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Deposition Translation


     By Yasuko Kawakami - Legal Translator in Honolulu, Hawaii Japanese/English Deposition Translator

PhoneCall Yasuko Kawakami at (808) 955-5257


A professional deposition translator must be neutral and impartial. They must also have a firm understanding of the American legal system and its deposition process. The following are my views on what ought to be the appropriate protocol and critical aspects of being a deposition translator.
Accurate Translation:

Foreign language depositions can easily deteriorate into a messy and inaccurate translation when proper protocols are not observed. Translators should not participate in unnecessary arguments over esoteric language quirks. The courts require the official translator to render an accurate translation that the check translator can either accept or reject. When objecting, the check translator simply offers an alternative translation on the record. The official translator either accepts the alternative or stands firm on the original. No further colloquy should take place between the translators after that point.

The translator should translate exactly and strictly what has been said, missing no nuances and details, but careful not to add or alter any as well. In the deposition setting, people sometimes misspeak, make ambiguous remarks or say things that can be interpreted in a variety of ways. When the matter is a language issue, the translator should, with permission from the questioning counsel, ask for a clarification, which is included on the record. If it is not a language issue, but a substance issue, the translator should not render any corrections nor attempt to offer translations that read between the lines of the speaker. Rather, the translator must wait for the questioning counsel to follow up.

Professional Demeanor:

Deposition translators should remain calm at all times and not allow themselves to be intimidated by the nature of the deposition climate. Attorneys may engage in contentious exchanges and witnesses may be displeased with the situation. However, the translator should always remember that he or she is there as an impartial and professional language communicator and that he or she should behave as such.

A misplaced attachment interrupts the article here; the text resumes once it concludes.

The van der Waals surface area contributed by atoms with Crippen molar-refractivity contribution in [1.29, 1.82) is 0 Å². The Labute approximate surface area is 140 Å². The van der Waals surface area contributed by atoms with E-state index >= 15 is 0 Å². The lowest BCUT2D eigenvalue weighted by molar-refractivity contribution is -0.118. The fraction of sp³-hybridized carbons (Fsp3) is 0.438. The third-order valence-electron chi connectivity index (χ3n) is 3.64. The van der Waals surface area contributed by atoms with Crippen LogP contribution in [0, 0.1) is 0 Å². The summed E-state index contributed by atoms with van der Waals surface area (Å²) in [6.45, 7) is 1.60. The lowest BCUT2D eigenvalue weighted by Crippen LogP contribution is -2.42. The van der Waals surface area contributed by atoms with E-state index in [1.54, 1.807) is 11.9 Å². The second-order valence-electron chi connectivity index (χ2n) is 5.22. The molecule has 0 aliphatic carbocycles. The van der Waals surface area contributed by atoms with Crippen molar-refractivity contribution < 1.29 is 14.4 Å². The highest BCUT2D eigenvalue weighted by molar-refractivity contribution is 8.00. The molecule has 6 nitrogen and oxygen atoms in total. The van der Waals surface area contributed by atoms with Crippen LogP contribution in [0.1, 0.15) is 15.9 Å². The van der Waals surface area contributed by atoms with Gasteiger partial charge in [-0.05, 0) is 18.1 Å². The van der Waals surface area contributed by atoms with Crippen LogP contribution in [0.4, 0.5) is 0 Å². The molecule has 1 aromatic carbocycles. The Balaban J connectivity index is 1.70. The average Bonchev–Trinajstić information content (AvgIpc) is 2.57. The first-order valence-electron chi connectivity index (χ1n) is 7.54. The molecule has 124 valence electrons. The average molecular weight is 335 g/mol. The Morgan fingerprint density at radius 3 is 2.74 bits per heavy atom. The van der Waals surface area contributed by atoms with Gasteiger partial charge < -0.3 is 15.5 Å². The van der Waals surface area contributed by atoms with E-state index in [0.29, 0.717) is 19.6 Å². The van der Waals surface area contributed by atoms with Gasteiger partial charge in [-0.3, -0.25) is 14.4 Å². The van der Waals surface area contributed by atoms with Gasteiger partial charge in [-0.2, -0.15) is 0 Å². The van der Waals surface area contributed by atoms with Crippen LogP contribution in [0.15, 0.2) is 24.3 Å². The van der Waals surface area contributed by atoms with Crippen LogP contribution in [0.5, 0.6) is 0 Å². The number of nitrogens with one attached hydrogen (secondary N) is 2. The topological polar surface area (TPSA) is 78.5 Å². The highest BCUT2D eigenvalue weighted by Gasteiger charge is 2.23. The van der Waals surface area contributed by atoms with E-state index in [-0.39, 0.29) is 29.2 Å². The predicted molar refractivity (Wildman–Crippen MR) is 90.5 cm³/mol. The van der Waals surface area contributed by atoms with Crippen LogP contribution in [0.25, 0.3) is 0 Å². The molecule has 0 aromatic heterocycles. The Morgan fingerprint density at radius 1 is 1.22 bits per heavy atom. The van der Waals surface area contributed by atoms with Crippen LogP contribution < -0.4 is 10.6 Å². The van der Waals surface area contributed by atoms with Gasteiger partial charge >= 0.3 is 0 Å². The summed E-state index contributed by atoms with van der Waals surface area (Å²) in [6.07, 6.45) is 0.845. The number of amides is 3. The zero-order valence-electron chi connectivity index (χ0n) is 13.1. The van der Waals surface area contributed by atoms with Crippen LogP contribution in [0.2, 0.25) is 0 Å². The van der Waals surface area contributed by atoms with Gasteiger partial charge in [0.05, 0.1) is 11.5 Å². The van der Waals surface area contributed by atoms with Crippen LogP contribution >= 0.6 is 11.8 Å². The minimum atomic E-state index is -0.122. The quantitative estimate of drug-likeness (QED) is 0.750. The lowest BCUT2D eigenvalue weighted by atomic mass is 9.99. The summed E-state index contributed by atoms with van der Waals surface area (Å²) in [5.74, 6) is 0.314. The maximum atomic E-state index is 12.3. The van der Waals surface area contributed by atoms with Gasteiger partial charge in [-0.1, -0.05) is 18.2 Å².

Quality Control and Damage Control:

The translator is often the first and easiest scapegoat when some subsequent issue arises. In order to avoid a situation to become a scapegoat, translators must avoid making mistakes and take necessary precautions. While translating depositions, I visualize the trial phase of the case with two overhead projector images showing the Plaintiff’s and the Defendant’s translations. It is a scenario where my translation and someone else’s translation are being compared word for word for accuracy in the courtroom before the jury. That thought always drives me to be very careful during the deposition. I am also conscious of the invisible jurors and court in the deposition room. I speak to the members of the jury and the court when I translate a deposition. I check and double check my translations mentally, proofread and correct any mistakes right away as I translate the deposition, eliminating any future problems.

“Kuroko” –Kabuki Assistants and Working Behind the Scenes:

A professional deposition translator should try to remain “behind the scenes” when translating and refrain from taking an active center-stage role. The goal is not to be “visible.” The fewer appearances the translator makes on the transcript, the better it is. I think of myself as “kuroko,” a stage assistant veiled in black robes while they work diligently to assist the Kabuki actors on stage.

Interruptions and Distractions:

Whether intentionally or unintentionally, check translators or other participants may disrupt the smooth flow of the deposition or the performance of the official translator. However, the official translator should not attempt to handle such situations. It is the attorney’s job to manage the deposition and maintain a clear transcript.

“Original Flavors”: